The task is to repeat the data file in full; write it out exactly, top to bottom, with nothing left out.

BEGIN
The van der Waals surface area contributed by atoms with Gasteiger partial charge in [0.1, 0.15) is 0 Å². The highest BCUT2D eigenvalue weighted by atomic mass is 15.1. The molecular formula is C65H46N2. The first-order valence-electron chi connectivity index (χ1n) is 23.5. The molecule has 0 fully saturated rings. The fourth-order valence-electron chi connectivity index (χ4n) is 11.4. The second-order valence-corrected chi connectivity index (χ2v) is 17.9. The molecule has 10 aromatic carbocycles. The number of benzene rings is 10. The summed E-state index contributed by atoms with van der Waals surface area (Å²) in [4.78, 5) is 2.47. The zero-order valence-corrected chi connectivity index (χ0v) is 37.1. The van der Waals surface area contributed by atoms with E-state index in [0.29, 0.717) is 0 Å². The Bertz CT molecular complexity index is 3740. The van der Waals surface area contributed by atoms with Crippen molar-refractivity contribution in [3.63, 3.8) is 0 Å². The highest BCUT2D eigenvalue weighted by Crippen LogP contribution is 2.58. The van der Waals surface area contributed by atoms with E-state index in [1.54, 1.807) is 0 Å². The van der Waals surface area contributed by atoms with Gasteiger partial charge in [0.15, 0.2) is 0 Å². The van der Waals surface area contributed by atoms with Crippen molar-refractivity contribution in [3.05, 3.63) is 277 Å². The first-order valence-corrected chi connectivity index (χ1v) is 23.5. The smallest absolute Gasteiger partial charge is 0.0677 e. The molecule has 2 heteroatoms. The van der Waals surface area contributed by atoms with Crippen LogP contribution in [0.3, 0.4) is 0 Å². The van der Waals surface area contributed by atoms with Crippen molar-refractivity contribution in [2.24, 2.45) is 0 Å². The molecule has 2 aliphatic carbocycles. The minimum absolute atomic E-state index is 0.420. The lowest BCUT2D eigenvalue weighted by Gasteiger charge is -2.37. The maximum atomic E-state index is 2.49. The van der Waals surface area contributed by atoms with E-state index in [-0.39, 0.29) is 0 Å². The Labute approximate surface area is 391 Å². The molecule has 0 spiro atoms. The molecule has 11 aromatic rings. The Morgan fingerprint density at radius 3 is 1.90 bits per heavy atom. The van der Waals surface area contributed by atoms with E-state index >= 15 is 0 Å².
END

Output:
The van der Waals surface area contributed by atoms with Gasteiger partial charge in [0.1, 0.15) is 0 Å². The highest BCUT2D eigenvalue weighted by atomic mass is 15.1. The molecular formula is C65H46N2. The first-order valence-electron chi connectivity index (χ1n) is 23.5. The molecule has 0 fully saturated rings. The fourth-order valence-electron chi connectivity index (χ4n) is 11.4. The second-order valence-corrected chi connectivity index (χ2v) is 17.9. The molecule has 10 aromatic carbocycles. The number of benzene rings is 10. The summed E-state index contributed by atoms with van der Waals surface area (Å²) in [4.78, 5) is 2.47. The zero-order valence-corrected chi connectivity index (χ0v) is 37.1. The van der Waals surface area contributed by atoms with E-state index in [0.29, 0.717) is 0 Å². The Bertz CT molecular complexity index is 3740. The van der Waals surface area contributed by atoms with Crippen molar-refractivity contribution in [3.63, 3.8) is 0 Å². The highest BCUT2D eigenvalue weighted by Crippen LogP contribution is 2.58. The van der Waals surface area contributed by atoms with E-state index in [1.54, 1.807) is 0 Å². The van der Waals surface area contributed by atoms with Gasteiger partial charge in [0.15, 0.2) is 0 Å². The van der Waals surface area contributed by atoms with Crippen molar-refractivity contribution in [3.05, 3.63) is 277 Å². The first-order valence-corrected chi connectivity index (χ1v) is 23.5. The smallest absolute Gasteiger partial charge is 0.0677 e. The molecule has 2 heteroatoms. The van der Waals surface area contributed by atoms with Crippen LogP contribution in [0.3, 0.4) is 0 Å². The van der Waals surface area contributed by atoms with Crippen molar-refractivity contribution in [2.24, 2.45) is 0 Å². The molecule has 2 aliphatic carbocycles. The minimum absolute atomic E-state index is 0.420. The lowest BCUT2D eigenvalue weighted by Gasteiger charge is -2.37. The maximum atomic E-state index is 2.49. The van der Waals surface area contributed by atoms with E-state index in [-0.39, 0.29) is 0 Å². The Labute approximate surface area is 391 Å². The molecule has 0 spiro atoms. The molecule has 11 aromatic rings. The Morgan fingerprint density at radius 3 is 1.90 bits per heavy atom. The van der Waals surface area contributed by atoms with E-state index >= 15 is 0 Å².